TEMPLE: Always #1 goal – to be worthy to attend and to attend as often as possible. Mother always had a temple apron she was working on so the visual was always there that it was very important to be worthy to get to the temple. My parents served in the Salt Lake Temple Presidency for may years.

HOSPITABLE: There was always room at the table for one more mouth. And often an extra one was added. BIG family meals were almost commonplace. Mother had a table that folded up to quite a small table which was pushed against the wall, took up very little space; but opened up to seat a lot of people. Visitors were always welcome and came often to stay with our family.

IMPORTANCE OF EACH SOUL: Children did not always follow the ways the parents thought they should go but they were still loved and accepted into the family. They were always encouraged to change their ways but still they were accepted for themselves. Today we see too many families disown a child that is not following the expected path. This was not the case with my parents. They encouraged you but also accepted you and above all loved you.

. .

Wednesday, September 29, 2010

1869-1928 Heber Herbert Hardy and Betsy Leavitt

Betsy and Heber
with Merlin (Richard's Dad), Dudley and Warren

Our Hardy Grandparents

Written for the Hardy Reunion on April 9, 1977 in Logandale, Nevada

Grandpa and Grandma Hardy were married in the St. George Temple on December 2, 1890.

They were the parents of nine children and forty-two grandchildren. Their little son, Gile Wilford, age two and a half years, died of typhoid and pheumonia. Their other children all grew to adulthood.

Our grandparents were great people and set good examples for us to follow. They taught their children well and were always interested in their grandchildren and wanted them to do the right things.

The Church was very important in their lives and they always tried to live its teachings. I didn't have the privilege of knowing Grandpa Hardy, but Grandma Hardy came to visit us quite often, and she told me many things about her life and family. She was always so proud and happy to hear of an accomplishment of one of her grandchildren. I'll always treasure the memories I have of her and the time that she spent visiting us in our home in Logandale.

It is very important that we should all try to honor their name and do the things that would make them proud and happy.

Author Unknown

Heber Merlin Hardy       19 Apr 1892-4 Oct 1924
Warren Decator Hardy   23 July 1894-8 May 1969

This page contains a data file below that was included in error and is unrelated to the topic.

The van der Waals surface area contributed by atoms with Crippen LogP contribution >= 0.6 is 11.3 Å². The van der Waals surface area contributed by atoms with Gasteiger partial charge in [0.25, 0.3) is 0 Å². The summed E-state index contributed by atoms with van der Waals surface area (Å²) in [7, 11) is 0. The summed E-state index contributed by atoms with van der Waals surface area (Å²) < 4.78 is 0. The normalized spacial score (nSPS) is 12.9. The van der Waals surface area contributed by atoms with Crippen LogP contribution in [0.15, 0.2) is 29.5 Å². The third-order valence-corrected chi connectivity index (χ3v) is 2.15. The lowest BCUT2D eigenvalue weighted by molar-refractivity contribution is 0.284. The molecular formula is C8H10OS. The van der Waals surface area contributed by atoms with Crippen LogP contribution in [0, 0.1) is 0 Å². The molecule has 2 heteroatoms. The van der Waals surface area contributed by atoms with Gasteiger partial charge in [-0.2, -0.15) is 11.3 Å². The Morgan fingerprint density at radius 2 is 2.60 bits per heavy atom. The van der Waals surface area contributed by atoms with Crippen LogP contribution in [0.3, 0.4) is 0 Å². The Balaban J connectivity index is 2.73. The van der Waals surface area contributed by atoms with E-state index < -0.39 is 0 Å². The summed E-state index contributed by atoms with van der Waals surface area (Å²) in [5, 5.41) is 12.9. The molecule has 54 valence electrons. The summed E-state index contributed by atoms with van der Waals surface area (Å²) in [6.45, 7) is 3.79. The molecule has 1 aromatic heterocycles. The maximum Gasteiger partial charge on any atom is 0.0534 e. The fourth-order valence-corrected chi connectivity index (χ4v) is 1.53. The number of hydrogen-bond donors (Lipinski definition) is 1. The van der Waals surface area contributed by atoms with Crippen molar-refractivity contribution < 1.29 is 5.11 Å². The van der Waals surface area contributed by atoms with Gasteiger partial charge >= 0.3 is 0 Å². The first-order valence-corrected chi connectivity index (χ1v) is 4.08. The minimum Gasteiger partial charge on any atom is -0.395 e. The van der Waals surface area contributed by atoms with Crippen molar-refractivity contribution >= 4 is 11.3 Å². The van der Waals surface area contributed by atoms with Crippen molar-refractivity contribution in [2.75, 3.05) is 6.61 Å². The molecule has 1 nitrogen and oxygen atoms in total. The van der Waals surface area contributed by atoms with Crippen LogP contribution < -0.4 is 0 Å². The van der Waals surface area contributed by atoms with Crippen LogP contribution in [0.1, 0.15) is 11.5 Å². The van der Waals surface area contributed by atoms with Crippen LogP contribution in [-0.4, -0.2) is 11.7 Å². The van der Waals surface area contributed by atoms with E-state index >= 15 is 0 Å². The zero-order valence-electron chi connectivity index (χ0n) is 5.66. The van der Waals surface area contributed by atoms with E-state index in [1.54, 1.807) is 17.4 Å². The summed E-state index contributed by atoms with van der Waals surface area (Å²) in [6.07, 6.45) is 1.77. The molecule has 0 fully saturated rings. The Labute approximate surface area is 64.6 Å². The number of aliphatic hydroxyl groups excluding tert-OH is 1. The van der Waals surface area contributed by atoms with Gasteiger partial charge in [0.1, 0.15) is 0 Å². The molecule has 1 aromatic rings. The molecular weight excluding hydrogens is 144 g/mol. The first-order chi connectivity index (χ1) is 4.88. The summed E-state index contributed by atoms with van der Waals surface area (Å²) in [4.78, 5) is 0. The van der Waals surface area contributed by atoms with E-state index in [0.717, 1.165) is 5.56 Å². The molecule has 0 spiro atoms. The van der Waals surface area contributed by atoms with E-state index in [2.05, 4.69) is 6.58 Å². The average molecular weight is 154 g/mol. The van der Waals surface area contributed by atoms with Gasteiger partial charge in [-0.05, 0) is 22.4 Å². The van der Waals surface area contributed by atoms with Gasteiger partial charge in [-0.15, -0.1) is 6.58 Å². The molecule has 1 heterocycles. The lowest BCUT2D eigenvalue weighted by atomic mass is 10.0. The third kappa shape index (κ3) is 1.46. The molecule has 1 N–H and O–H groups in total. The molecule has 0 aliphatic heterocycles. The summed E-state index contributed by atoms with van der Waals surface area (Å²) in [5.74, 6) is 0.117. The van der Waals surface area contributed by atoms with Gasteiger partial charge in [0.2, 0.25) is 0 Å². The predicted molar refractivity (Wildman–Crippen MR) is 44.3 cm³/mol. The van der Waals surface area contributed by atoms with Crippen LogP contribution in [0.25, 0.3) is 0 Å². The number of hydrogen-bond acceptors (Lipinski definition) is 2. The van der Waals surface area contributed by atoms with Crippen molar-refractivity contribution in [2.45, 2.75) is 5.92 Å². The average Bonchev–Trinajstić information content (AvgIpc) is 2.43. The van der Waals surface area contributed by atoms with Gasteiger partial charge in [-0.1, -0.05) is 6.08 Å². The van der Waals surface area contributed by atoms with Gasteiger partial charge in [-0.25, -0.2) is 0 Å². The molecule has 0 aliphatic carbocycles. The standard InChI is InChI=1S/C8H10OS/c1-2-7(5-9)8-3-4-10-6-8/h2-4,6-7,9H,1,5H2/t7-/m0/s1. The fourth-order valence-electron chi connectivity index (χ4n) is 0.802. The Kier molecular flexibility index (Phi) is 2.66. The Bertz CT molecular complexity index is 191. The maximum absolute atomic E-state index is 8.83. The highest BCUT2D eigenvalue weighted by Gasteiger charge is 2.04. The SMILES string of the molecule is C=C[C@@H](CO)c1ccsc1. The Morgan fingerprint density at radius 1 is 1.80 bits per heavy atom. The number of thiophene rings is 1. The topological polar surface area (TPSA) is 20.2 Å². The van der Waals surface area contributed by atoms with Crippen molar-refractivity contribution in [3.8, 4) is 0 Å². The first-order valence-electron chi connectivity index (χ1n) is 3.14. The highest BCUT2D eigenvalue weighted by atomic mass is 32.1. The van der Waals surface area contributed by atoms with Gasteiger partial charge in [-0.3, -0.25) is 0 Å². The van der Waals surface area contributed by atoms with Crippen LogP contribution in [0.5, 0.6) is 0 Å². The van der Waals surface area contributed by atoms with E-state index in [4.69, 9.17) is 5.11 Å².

Dudley Leavitt Hardy      14 Jan 1897-  1 Sep 1938
Ethel Ramona Hardy        2 Feb 1899-26 Sep 1952
Tamsen Hardy                  10 May 1901- 4 Jun 1979
Emma Lorena Hardy        8 Feb 1904-11 Sep 1979

Gile Wilford Hardy            5 Feb 1906-25 Oct 1908
Rozella  (Rose)Hardy        9 May 1908- 1 Dec 1986
Grant Hardy                      21 Feb 1910-   6 Sep 1965

1852-1934 Joseph Ira Earl

Joseph Ira Earl & wives

My great grandfather Joseph Ira Earl was a polygamist. He had two wives, Elethra Calista (Kissie) Bunker and Agnes V iola Bunker. Calista and Viola were both daughters of Edward Bunker Sr., but from two pioneer polygamist wives. Calista was born of Emily Abbott and Viola of Mary McQuarrie, both spending much of their growing up years in Bunkerville, Nevada, at the time of the living of the United Order there.

In 1884, Prophet President John Taylor was in a meeting in St. George with church leaders. He was still encouraging and urging plural marriage with proper priesthhod recommends. Joseph had much to weigh, but most priesthood leaders he respected were living this holy law. Federal authorities in Nevada were not as critical as those in Utah. In a letter to his brother Frank, Joseph said "When I was impressed that the time had come for me to enter the practice of plural marriage, the first thing I did was to make it known to my wife Calista. She gave her consent without hesitation. I then asked the Lord to direct me to some woman that would make me a good companion and would be agreeable to my wife Calista. The three of us were recommended to the temple by the Bishop for this work. Our recommends were sent to President John Taylor, who gave his consent, he being the man who held the keys of the sealing power at that time."

On December 11, 1885, Calista accompanied Joseph to the St. George Temple to give him her sister, Agnes Viola, in marriage. (Daughter Lois:)"The three entered into this high order or marriage fully converted that it was a God-given principal, and determined to live it to the best of their ability. Mother had given me her personal testimony that is was a righteous law, but that to live by properly, one must cast selfishness and jealousy from the heart." Viola was 17 years of age and Joseph was 33. Calista and Joseph had been married 5 1/2 years.

Many years later daughter Amy said to Mother Viola, "Mother, now that I'm married, I just can't understand how you could live in polygamy." Viola replied "I was taught it like you were taught tithing. It was a part of the gospel, a part of the Church. It was a commandment of the Lord. I just looked around Bunkerville and I could see the different young men and I could see your father. He was a student of the scriptures, he took care of his mother and his sisters who hadn't married, and he was an honorable man, and an ambitious man, and I just felt like that, he had asked me to marry him, and I thought he was a marvelous man for his times, and that he believed in the kind of education for his children that I wanted."

Joseph continued in his 7 Mar 1921 letter to Frank, "Sometime after Viola and I were sealed, Calista told me that she had known for some time that I would marry Viola. I asked her how she knew it. She answered that the Lord had revealed to her that I me for Calista and her growing family and moved Viola right across the street into a 2 room adobe house.

Joseph and Viola had 10 children: Nettie May, Agnes Winona, Milton Sylvester, Marion Bradley, Mary Melba, Amy Viola, Zella Verona, Nellie Marie, Rulon Allen and Joseph Donal. 16 of these two families were raised to maturity. If you have trouble keeping track of which goes with which mother, you are not alone. Uncle Donal, who was raised with them said "I was 15 year old before I realized I technically had some half brothers and sisters." Many years later when cousin Ken Earl came home from the service to a large family gathering, he said "Can somebody help me figure out who are my whole aunts, and who are my half aunts?!" But nobody cared.